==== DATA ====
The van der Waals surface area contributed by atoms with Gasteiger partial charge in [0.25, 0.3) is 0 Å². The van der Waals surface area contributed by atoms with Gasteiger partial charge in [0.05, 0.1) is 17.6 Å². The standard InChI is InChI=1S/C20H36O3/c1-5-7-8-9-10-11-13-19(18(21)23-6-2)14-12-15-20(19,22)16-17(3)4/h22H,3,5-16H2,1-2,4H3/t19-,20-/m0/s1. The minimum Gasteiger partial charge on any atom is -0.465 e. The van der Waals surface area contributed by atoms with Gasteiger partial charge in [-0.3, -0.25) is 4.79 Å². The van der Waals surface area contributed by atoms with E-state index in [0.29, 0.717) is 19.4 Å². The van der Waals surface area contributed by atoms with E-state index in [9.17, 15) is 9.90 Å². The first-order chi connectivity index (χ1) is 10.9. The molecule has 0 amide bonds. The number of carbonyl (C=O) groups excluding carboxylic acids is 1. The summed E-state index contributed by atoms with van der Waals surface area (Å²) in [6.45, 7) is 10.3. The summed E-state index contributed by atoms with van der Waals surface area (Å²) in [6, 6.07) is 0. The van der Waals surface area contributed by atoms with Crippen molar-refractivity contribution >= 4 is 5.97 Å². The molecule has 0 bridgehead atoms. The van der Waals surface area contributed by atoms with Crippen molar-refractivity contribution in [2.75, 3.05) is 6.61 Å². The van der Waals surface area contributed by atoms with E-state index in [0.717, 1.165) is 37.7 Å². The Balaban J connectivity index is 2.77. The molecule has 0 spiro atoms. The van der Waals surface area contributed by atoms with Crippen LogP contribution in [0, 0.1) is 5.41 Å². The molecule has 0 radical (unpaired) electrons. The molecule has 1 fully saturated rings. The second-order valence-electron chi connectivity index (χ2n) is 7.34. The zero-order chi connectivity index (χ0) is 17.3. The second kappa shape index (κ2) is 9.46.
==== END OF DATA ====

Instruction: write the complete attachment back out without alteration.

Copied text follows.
The van der Waals surface area contributed by atoms with Gasteiger partial charge in [0.25, 0.3) is 0 Å². The van der Waals surface area contributed by atoms with Gasteiger partial charge in [0.05, 0.1) is 17.6 Å². The standard InChI is InChI=1S/C20H36O3/c1-5-7-8-9-10-11-13-19(18(21)23-6-2)14-12-15-20(19,22)16-17(3)4/h22H,3,5-16H2,1-2,4H3/t19-,20-/m0/s1. The minimum Gasteiger partial charge on any atom is -0.465 e. The van der Waals surface area contributed by atoms with Gasteiger partial charge in [-0.3, -0.25) is 4.79 Å². The van der Waals surface area contributed by atoms with E-state index in [0.29, 0.717) is 19.4 Å². The van der Waals surface area contributed by atoms with E-state index in [9.17, 15) is 9.90 Å². The first-order chi connectivity index (χ1) is 10.9. The molecule has 0 amide bonds. The number of carbonyl (C=O) groups excluding carboxylic acids is 1. The summed E-state index contributed by atoms with van der Waals surface area (Å²) in [6.45, 7) is 10.3. The summed E-state index contributed by atoms with van der Waals surface area (Å²) in [6, 6.07) is 0. The van der Waals surface area contributed by atoms with Crippen molar-refractivity contribution >= 4 is 5.97 Å². The molecule has 0 bridgehead atoms. The van der Waals surface area contributed by atoms with Crippen molar-refractivity contribution in [2.75, 3.05) is 6.61 Å². The van der Waals surface area contributed by atoms with E-state index in [0.717, 1.165) is 37.7 Å². The Balaban J connectivity index is 2.77. The molecule has 0 spiro atoms. The van der Waals surface area contributed by atoms with Crippen LogP contribution in [0, 0.1) is 5.41 Å². The molecule has 0 radical (unpaired) electrons. The molecule has 1 fully saturated rings. The second-order valence-electron chi connectivity index (χ2n) is 7.34. The zero-order chi connectivity index (χ0) is 17.3. The second kappa shape index (κ2) is 9.46.